[This essay is part of the ZNet Classics series. Three times a week we will re-post an article that we think is of timeless importance. This one was first published August 13, 2004.]
In 1900, the great African-American scholar W.E.B. Du Bois, predicted that the “problem of the twentieth century” would be the “problem of the color line,” the unequal relationship between the lighter vs. darker races of humankind. Although Du Bois was primarily focused on the racial contradiction of the United States, he was fully aware that the processes of what we call “racialization” today – the construction of racially unequal social hierarchies characterized by dominant and subordinate social relations between groups – was an international and global problem. Du Bois’s color line included not just the racially segregated, Jim Crow South and the racial oppression of South Africa; but also included British, French, Belgian, and Portuguese colonial domination in Asia, the Middle East, Africa, Latin America, and the Caribbean among indigenous populations.
Building on Du Bois’s insights, we can therefore say that the problem of the twenty-first century is the problem of global apartheid: the racialized division and stratification of resources, wealth, and power that separates Europe, North America, and Japan from the billions of mostly black, brown, indigenous, undocumented immigrant and poor people across the planet. The term apartheid, as most of you know, comes from the former white minority regime of South Africa. It is an Afrikaans word meaning “apartness” or “separation.” Apartheid was based on the concept of “herrenvolk,” a “master race,” who was destined to rule non-Europeans. Under global apartheid today, the racist logic of herrenvolk, the master race, still exists, embedded in the patterns of unequal economic exchange that penalizes African, south Asian, Caribbean, and poor nations by predatory policies of structural adjustment and loan payments to multinational banks.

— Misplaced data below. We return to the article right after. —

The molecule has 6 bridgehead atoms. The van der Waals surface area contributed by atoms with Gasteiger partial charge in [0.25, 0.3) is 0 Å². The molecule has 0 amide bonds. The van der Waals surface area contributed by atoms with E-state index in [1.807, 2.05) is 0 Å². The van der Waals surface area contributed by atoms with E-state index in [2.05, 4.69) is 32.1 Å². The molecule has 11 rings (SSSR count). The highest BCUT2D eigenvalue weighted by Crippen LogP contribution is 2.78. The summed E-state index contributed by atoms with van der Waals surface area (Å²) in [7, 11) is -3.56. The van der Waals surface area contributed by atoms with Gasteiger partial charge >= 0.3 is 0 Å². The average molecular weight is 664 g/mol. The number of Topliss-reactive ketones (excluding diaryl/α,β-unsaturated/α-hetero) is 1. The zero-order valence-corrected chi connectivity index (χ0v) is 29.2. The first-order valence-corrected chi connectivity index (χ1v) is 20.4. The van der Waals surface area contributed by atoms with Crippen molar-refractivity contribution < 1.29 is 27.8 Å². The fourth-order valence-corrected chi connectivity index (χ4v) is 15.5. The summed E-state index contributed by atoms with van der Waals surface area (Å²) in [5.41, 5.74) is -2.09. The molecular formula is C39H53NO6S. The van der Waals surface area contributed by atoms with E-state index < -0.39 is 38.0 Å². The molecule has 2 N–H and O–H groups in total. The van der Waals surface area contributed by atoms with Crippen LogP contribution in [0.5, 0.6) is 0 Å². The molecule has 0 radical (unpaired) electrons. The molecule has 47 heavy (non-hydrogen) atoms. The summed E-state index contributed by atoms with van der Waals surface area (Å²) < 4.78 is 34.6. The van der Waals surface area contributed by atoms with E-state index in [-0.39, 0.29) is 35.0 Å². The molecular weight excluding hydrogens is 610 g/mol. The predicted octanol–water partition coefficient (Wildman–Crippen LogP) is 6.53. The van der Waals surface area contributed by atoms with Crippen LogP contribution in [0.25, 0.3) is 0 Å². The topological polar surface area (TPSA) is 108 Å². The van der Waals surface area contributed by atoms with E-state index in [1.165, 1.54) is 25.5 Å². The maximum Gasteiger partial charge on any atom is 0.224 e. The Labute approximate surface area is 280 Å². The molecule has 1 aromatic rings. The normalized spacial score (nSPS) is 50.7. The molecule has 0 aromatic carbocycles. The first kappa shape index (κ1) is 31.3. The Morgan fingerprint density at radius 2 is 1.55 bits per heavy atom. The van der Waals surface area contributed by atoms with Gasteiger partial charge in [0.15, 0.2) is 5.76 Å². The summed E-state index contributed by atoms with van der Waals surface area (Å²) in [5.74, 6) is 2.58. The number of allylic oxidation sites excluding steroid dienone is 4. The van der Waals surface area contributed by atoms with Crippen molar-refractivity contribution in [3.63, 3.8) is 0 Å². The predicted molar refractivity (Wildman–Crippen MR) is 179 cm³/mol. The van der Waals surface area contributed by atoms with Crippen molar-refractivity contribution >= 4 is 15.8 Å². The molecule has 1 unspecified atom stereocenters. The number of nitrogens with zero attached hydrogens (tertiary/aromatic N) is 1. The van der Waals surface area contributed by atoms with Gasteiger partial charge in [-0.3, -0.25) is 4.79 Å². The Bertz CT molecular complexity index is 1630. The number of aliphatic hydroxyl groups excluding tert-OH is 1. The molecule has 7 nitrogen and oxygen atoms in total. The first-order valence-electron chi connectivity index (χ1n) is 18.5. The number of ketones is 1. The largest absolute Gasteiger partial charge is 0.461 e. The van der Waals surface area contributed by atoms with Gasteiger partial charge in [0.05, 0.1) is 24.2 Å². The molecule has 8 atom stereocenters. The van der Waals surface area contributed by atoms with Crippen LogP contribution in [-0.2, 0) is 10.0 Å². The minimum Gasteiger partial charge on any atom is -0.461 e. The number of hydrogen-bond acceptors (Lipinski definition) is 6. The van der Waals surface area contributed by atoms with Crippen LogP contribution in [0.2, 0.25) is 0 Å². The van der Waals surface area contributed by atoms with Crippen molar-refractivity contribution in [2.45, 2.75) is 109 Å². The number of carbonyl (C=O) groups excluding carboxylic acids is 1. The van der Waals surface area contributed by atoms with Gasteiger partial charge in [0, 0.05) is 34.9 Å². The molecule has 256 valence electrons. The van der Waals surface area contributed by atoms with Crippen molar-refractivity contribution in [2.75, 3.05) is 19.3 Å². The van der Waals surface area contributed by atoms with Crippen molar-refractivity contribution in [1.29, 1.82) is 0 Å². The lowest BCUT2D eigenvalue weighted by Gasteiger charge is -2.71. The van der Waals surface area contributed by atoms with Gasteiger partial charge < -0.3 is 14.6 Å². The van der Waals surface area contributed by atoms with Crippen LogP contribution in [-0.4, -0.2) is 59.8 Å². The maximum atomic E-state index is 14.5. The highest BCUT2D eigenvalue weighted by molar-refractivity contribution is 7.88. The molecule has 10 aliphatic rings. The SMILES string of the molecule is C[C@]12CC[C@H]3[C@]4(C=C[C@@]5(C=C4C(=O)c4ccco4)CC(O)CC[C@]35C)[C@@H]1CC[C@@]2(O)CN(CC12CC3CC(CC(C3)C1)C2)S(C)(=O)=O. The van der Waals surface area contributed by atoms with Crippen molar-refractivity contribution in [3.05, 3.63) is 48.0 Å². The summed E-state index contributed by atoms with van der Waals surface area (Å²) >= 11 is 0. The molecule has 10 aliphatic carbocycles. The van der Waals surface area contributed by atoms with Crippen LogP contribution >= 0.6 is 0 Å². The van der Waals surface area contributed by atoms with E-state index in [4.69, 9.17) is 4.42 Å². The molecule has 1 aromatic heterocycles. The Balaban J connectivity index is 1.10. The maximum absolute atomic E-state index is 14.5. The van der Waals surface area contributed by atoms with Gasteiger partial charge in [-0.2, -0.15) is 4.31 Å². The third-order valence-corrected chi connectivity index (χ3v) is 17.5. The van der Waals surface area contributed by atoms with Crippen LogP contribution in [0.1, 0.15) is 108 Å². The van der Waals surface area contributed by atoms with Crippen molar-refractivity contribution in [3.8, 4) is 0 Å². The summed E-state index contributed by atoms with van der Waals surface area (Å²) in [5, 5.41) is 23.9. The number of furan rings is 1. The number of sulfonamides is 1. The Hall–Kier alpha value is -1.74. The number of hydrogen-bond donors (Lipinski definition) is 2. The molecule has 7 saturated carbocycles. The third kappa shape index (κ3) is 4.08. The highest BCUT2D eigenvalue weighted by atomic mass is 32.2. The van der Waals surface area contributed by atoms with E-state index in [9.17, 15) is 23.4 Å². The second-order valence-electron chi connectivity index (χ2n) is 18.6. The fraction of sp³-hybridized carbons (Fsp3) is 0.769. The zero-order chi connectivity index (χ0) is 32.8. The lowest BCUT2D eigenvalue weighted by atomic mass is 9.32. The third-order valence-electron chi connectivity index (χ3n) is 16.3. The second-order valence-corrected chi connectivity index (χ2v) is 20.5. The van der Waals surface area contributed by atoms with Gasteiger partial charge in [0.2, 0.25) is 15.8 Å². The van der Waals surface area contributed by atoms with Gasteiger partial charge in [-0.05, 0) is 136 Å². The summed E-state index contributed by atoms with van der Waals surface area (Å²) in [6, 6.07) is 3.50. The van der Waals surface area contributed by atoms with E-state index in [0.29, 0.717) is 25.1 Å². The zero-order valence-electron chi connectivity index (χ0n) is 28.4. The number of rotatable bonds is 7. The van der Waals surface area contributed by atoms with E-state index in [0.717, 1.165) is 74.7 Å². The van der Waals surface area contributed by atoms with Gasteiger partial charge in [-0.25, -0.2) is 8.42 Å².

Inside the United States, the processes of global apartheid are best represented by what I call the New Racial Domain or the NRD. This New Racial Domain is different from other earlier forms of racial domination, such as slavery, Jim Crow segregation, and ghettoization, or strict residential segregation, in several critical respects. These earlier racial formations or domains were grounded or based primarily, if not exclusively, in the political economy of U.S. capitalism. Anti-racist or oppositional movements that blacks, other people of color and white anti-racists built were largely predicated upon the confines or realities of domestic markets and the policies of the U.S. nation-state. Meaningful social reforms such as the Civil Rights Act of 1964 and the Voting Rights Act of 1965 were debated almost entirely within the context of America‘s expanding, domestic economy, and a background of Keynesian, welfare state public policies.
The political economy of the “New Racial Domain,” by contrast, is driven and largely determined by the forces of transnational capitalism, and the public policies of state neoliberalism. From the vantagepoint of the most oppressed U.S. populations, the New Racial Domain rests on an unholy trinity, or deadly triad, of structural barriers to a decent life. These oppressive structures are mass unemployment, mass incarceration, and mass disfranchisement. Each factor directly feeds and accelerates the others, creating an ever-widening circle of social disadvantage, poverty, and civil death, touching the lives of tens of millions of U.S. people.
The process begins at the point of production. For decades, U.S. corporations have been outsourcing millions of better-paying jobs outside the country. The class warfare against unions has led to a steep decline in the percentage of U.S. workers.